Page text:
Every song has a story, some stories are more mythologized than others. With the help of the poet Paul Muldoon, Paul McCartney has collected a large number of songs from his extensive catalogue to discuss in The Lyrics. It’s a two volume set with a generous amount of photos from McCartney’s personal archive. Since it’s quite hefty and can be expensive for the personal collection, I’m so glad it’s available at the library! The essays are brief and organized alphabetically so that you can jump right to your favorite track, from “All My Loving” to “Your Mother Should Know.” Reading through this trove of stories, you may find some myths disproved!
The program Paul McCartney: Inside the Songs is a perfect companion to The Lyrics. McCartney is interviewed by John Wilson about well-loved songs such as “Eleanor Rigby,” “Penny Lane,” and “Yesterday.” It’s available on BBC Sounds and episodes are even downloadable for listening to later. Give The Beatles Back to the Irish is a program hosted by the creators of the podcast Nothing is Real. In four episodes, Jason Carty and Steven Cockcroft outline all the reasons why the Beatles are really an Irish band! It’s full of obscure bits of information about the members of the Beatles (which could come up in trivia someday, who knows?) and it’s pretty funny.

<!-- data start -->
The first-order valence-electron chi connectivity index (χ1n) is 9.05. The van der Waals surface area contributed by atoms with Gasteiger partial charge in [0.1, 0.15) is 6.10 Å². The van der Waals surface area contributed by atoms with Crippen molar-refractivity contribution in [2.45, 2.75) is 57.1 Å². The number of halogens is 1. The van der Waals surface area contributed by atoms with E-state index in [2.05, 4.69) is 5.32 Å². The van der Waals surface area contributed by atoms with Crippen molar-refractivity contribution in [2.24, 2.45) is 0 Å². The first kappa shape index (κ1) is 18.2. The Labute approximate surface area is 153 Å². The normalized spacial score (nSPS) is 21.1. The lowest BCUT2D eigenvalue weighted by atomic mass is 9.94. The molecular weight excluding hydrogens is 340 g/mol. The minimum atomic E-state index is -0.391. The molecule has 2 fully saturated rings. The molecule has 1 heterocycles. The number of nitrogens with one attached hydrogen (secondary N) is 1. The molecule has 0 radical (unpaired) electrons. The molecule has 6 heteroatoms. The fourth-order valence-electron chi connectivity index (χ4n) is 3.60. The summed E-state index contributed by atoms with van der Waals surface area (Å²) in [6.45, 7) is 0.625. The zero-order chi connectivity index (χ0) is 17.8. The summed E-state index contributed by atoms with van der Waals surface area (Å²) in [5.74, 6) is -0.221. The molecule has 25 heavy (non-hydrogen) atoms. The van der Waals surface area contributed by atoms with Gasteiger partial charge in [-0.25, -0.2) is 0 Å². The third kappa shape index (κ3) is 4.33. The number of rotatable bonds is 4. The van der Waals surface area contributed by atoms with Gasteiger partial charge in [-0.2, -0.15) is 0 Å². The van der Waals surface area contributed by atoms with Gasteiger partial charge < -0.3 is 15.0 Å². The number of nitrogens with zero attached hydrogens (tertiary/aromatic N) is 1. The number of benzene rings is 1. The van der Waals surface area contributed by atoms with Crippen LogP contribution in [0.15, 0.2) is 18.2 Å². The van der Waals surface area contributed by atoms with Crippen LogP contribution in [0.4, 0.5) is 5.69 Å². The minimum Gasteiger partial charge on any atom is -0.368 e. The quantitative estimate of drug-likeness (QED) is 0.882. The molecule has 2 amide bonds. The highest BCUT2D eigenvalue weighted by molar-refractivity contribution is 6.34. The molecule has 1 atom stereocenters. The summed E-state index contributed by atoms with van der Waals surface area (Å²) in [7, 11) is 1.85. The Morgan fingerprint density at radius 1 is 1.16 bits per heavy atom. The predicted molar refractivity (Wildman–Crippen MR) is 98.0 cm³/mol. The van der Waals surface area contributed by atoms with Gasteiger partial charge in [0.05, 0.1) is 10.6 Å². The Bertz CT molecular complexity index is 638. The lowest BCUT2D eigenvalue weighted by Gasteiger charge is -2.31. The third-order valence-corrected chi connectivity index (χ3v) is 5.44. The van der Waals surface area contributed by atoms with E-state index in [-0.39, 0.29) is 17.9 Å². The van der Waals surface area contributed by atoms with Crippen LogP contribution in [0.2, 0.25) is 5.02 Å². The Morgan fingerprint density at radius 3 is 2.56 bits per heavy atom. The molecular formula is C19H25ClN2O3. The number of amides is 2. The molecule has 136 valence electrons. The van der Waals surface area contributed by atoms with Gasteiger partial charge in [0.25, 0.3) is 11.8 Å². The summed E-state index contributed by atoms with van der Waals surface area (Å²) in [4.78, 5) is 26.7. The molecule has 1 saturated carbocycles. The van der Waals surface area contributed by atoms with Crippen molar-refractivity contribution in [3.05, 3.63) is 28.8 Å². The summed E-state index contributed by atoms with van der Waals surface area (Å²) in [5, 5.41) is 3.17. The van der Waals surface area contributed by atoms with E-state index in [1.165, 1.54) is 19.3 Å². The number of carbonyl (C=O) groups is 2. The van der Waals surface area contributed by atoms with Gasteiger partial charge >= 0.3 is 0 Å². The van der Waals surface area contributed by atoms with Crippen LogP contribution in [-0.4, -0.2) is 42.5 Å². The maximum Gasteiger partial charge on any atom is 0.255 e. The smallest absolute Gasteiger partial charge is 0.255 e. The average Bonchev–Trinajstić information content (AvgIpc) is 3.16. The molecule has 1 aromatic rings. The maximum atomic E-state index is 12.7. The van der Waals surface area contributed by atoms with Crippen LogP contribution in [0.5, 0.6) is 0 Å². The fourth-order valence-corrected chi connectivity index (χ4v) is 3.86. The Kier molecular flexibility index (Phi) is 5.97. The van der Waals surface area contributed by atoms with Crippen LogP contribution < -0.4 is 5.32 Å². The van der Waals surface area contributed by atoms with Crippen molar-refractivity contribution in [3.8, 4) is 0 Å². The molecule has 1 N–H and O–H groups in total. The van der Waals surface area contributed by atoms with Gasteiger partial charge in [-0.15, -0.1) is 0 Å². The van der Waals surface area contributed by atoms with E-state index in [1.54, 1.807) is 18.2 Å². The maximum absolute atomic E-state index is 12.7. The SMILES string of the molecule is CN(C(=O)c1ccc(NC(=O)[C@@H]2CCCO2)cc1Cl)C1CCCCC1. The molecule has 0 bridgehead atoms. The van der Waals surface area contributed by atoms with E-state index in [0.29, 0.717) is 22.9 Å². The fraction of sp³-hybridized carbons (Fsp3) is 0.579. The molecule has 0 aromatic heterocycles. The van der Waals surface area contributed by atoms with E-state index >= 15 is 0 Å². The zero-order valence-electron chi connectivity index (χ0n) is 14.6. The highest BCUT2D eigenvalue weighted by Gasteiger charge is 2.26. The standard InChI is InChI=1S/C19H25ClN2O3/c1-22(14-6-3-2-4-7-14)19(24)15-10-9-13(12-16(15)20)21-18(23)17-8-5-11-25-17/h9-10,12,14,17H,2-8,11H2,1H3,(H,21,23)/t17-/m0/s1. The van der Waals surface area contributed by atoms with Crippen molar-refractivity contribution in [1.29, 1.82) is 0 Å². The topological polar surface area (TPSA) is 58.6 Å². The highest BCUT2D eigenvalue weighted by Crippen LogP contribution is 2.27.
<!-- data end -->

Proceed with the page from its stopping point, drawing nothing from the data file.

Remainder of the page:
Everything Comes Next contains poems on all sorts of topics: family and heritage, history, food, poetry itself, conflict. Nye brings inanimate objects to life with her details, makes observations, and often poses questions. Listen to a few lines from this poem, called “Famous”: “I want to be famous/ in the way a pulley is famous,/ or a buttonhole,/ not because it did anything spectacular,/ but because it never forgot what it could do.” (may set off as a verse) If you haven’t read any of Nye’s work, this collection is a great place to start.
Poetry Unbound is a podcast from The On Being Project hosted by Pádraig Ó Tuama. Each episode features a short essay that he’s written about a poem. The poems are mostly contemporary selections with occasional classics. I really appreciate that he reads the poem at the beginning and then again at the end. Hearing his thoughts often expands my understanding of poetic language and changes my opinion of the poem. I can hear that his two readings are in real time, he doesn’t just replay his first reading at the end again. A couple of my favorite episodes are on the poems “Learning about Constellations” and “Leaving the Island.”
I recommend The Joy of Reading, coauthored by the author of The Book Whisperer, for anyone who works with kids. Though primarily aimed at teachers and reading in the classroom, it’s full of advice and pep talks for encouraging book talk with the children in your life. Instead of quizzing them on the classics that you’ve read or think everyone should read, talk with them about why you love those stories and find out what they love about books they have read. You will be helping them to practice book talk and can be a role model for reading joy!